On Friday, the Labor Department reported that non-farm payrolls increased by 943,000 much above the Dow Jones estimate of 845,000 in July despite the spread of the delta variant and is the best since August 2020. The Bureau of Labor Statistics (BLS) also said that the unemployment rate slid to 5.4 percent while economists had predicted a rate of 5.7 percent.
There was more positive news as the average hourly income also rose more than expected; by 0.4 percent last month and is higher by 4 percent year on year. The labor participation rate saw another rise and reached 61.7 percent. This is the highest level since the pandemic hit the nation in March 2020. Another calculation that also included discouraged workers as well as workers with part-time jobs for economic reasons fell to 9.2 percent from 9.8 percent.
The BLS said that the data for recent months indicated that the rising demand for labor associated with a recovery from the pandemic might have put pressure to increase wages. It also cautioned that the COVID impact was still skewing data. It also mentioned that gains in wages were not the same across industries.
The number of jobs created in different industries are as follows:
- Leisure and Hospitality — 380,000
- Education — 261,000
- Professional and Business Services — 60,000
- Transportation and Warehousing — 50,000
- Other services — 39,000
- Health Care — 37,000
- Manufacturing — 27,000
Total nonfarm payroll employment rose by 943,000 in July, and the unemployment rate
declined by 0.5 percentage point to 5.4 percent, the U.S. Bureau of Labor Statistics
reported today. Notable job gains occurred in leisure and hospitality, in local government
education, and in professional and business services.
This news release presents statistics from two monthly surveys. The household survey
measures labor force status, including unemployment, by demographic characteristics. The
establishment survey measures nonfarm employment, hours, and earnings by industry. For
more information about the concepts and statistical methodology used in these two surveys.
In July, employment showed little change in construction and wholesale trade.
In July, average hourly earnings for all employees on private nonfarm payrolls increased
by 11 cents to $30.54, following increases in the prior 3 months.
Household Survey Data
The unemployment rate declined by 0.5 percentage point to 5.4 percent in July, and the
number of unemployed persons fell by 782,000 to 8.7 million. These measures are down
considerably from their highs at the end of the February-April 2020 recession. However,
they remain well above their levels prior to the coronavirus (COVID-19) pandemic (3.5
percent and 5.7 million, respectively, in February 2020). (See table A-1. See the box note
at the end of this news release for more information about how the household survey and its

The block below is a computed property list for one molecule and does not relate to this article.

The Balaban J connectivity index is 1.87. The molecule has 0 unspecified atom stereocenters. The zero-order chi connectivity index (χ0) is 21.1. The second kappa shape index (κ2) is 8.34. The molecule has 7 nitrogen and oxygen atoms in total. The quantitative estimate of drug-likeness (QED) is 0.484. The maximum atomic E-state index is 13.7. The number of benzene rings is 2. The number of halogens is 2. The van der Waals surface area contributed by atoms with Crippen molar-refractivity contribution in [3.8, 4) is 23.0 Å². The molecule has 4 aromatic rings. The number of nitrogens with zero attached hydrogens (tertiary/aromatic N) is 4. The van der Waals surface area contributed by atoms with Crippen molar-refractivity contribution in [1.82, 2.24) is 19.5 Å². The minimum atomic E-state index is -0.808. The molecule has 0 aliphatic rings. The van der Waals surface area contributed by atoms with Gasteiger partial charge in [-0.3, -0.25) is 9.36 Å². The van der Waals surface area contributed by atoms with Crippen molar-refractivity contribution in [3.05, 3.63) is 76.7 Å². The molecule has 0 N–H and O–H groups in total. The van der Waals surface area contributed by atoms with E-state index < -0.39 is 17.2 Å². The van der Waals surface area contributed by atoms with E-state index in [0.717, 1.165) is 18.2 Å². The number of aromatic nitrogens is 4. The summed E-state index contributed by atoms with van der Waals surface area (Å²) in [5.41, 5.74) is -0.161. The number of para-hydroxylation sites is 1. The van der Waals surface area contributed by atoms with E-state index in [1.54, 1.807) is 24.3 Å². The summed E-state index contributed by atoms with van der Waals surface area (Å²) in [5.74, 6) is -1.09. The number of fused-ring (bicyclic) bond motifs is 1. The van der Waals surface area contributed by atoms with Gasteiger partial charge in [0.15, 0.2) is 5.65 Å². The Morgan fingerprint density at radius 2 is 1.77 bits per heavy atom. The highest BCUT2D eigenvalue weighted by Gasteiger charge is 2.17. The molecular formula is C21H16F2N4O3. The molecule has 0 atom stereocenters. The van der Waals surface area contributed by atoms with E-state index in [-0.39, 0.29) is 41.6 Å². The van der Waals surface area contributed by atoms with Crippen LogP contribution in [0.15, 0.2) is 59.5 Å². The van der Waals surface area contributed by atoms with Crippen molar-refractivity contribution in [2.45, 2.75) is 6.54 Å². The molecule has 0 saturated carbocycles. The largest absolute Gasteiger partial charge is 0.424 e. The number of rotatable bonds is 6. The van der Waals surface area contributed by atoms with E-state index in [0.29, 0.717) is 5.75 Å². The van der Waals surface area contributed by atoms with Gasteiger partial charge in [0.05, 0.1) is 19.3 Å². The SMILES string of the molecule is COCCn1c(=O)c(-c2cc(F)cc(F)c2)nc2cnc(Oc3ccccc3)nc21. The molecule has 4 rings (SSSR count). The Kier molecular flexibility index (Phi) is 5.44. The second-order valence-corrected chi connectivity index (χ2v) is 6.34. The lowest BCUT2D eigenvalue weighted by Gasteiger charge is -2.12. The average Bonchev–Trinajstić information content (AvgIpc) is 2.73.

measures were affected by the coronavirus pandemic.)
Among the major worker groups, the unemployment rates declined in July for adult men
(5.4 percent), adult women (5.0 percent), Whites (4.8 percent), Blacks (8.2 percent), and
Hispanics (6.6 percent). The jobless rates for teenagers (9.6 percent) and Asians (5.3
percent) showed little change over the month. (See tables A-1, A-2, and A-3.)
Among the unemployed, the number of persons on temporary layoff fell by 572,000 to 1.2
million in July. This measure is down considerably from the high of 18.0 million in April
2020 but is 489,000 above the February 2020 level. The number of permanent job losers
declined by 257,000 to 2.9 million in July but is 1.6 million higher than in February
- (See table A-11.)
The number of long-term unemployed (those jobless for 27 weeks or more) decreased by
560,000 in July to 3.4 million but is 2.3 million higher than in February 2020. These
long-term unemployed accounted for 39.3 percent of the total unemployed in July. The
number of persons jobless less than 5 weeks increased by 276,000 to 2.3 million.
(See table A-12.)
The labor force participation rate was little changed at 61.7 percent in July and has
remained within a narrow range of 61.4 percent to 61.7 percent since June 2020. The
participation rate is 1.6 percentage points lower than in February 2020. The employment-
population ratio increased by 0.4 percentage point to 58.4 percent in July and is up by
1.0 percentage point since December 2020. However, this measure is 2.7 percentage points
below its February 2020 level. (See table A-1.)
In July, the number of persons employed part time for economic reasons, at 4.5 million,
was about unchanged. There were 4.4 million persons in this category in February 2020.
These individuals, who would have preferred full-time employment, were working part time
because their hours had been reduced or they were unable to find full-time jobs.
Transportation and warehousing added 50,000 jobs in July. Job growth occurred in transit
and ground passenger transportation (+19,000), warehousing and storage (+11,000), and
couriers and messengers (+8,000).In July, the number of persons not in the labor force who currently want a job was 6.5
million, about unchanged over the month but up by 1.5 million since February 2020. These
individuals were not counted as unemployed because they were not actively looking for work
during the last 4 weeks or were unavailable to take a job.
Health care added 37,000 jobs in July. Job gains in ambulatory health care services
(+32,000) and hospitals (+18,000).
Employment in manufacturing increased by 27,000 in July, largely in durable goods
Employment in retail trade changed little in July (-6,000), following large increases in
the prior 2 months.